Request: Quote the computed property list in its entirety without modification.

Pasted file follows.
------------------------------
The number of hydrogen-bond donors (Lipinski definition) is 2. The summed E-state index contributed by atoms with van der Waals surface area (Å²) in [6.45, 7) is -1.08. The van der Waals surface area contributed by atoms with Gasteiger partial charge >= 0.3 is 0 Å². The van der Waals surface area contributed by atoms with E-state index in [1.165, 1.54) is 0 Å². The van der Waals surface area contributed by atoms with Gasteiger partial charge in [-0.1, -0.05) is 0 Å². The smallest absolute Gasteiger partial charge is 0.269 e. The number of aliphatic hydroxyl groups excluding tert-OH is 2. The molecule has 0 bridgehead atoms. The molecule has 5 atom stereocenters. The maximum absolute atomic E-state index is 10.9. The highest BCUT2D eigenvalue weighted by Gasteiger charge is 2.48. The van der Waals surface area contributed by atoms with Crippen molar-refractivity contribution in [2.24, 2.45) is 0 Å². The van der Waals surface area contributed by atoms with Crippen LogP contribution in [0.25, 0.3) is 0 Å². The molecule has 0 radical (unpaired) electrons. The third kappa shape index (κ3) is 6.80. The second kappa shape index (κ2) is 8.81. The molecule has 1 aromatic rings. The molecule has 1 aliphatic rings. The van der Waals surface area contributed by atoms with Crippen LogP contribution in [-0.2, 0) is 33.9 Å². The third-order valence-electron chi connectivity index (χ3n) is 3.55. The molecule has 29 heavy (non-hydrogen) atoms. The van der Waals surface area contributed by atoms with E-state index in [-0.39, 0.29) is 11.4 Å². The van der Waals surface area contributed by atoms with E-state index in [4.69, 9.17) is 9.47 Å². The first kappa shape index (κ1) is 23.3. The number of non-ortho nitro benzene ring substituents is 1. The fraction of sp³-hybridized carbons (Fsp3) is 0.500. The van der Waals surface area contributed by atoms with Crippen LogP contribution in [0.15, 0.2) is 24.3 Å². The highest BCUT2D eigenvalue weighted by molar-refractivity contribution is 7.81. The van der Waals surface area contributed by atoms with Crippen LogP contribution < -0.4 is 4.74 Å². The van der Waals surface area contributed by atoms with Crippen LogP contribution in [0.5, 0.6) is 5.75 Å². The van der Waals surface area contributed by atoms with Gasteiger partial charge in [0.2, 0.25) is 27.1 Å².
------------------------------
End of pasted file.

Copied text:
The number of hydrogen-bond donors (Lipinski definition) is 2. The summed E-state index contributed by atoms with van der Waals surface area (Å²) in [6.45, 7) is -1.08. The van der Waals surface area contributed by atoms with Gasteiger partial charge >= 0.3 is 0 Å². The van der Waals surface area contributed by atoms with E-state index in [1.165, 1.54) is 0 Å². The van der Waals surface area contributed by atoms with Gasteiger partial charge in [-0.1, -0.05) is 0 Å². The smallest absolute Gasteiger partial charge is 0.269 e. The number of aliphatic hydroxyl groups excluding tert-OH is 2. The molecule has 0 bridgehead atoms. The molecule has 5 atom stereocenters. The maximum absolute atomic E-state index is 10.9. The highest BCUT2D eigenvalue weighted by Gasteiger charge is 2.48. The van der Waals surface area contributed by atoms with Crippen molar-refractivity contribution in [2.24, 2.45) is 0 Å². The van der Waals surface area contributed by atoms with Crippen LogP contribution in [0.25, 0.3) is 0 Å². The molecule has 0 radical (unpaired) electrons. The third kappa shape index (κ3) is 6.80. The second kappa shape index (κ2) is 8.81. The molecule has 1 aromatic rings. The molecule has 1 aliphatic rings. The van der Waals surface area contributed by atoms with Crippen LogP contribution in [-0.2, 0) is 33.9 Å². The third-order valence-electron chi connectivity index (χ3n) is 3.55. The molecule has 29 heavy (non-hydrogen) atoms. The van der Waals surface area contributed by atoms with E-state index in [-0.39, 0.29) is 11.4 Å². The van der Waals surface area contributed by atoms with E-state index in [4.69, 9.17) is 9.47 Å². The first kappa shape index (κ1) is 23.3. The number of non-ortho nitro benzene ring substituents is 1. The fraction of sp³-hybridized carbons (Fsp3) is 0.500. The van der Waals surface area contributed by atoms with Crippen LogP contribution in [0.15, 0.2) is 24.3 Å². The highest BCUT2D eigenvalue weighted by molar-refractivity contribution is 7.81. The van der Waals surface area contributed by atoms with Crippen LogP contribution < -0.4 is 4.74 Å². The van der Waals surface area contributed by atoms with Crippen LogP contribution in [0.5, 0.6) is 5.75 Å². The van der Waals surface area contributed by atoms with Gasteiger partial charge in [0.2, 0.25) is 27.1 Å².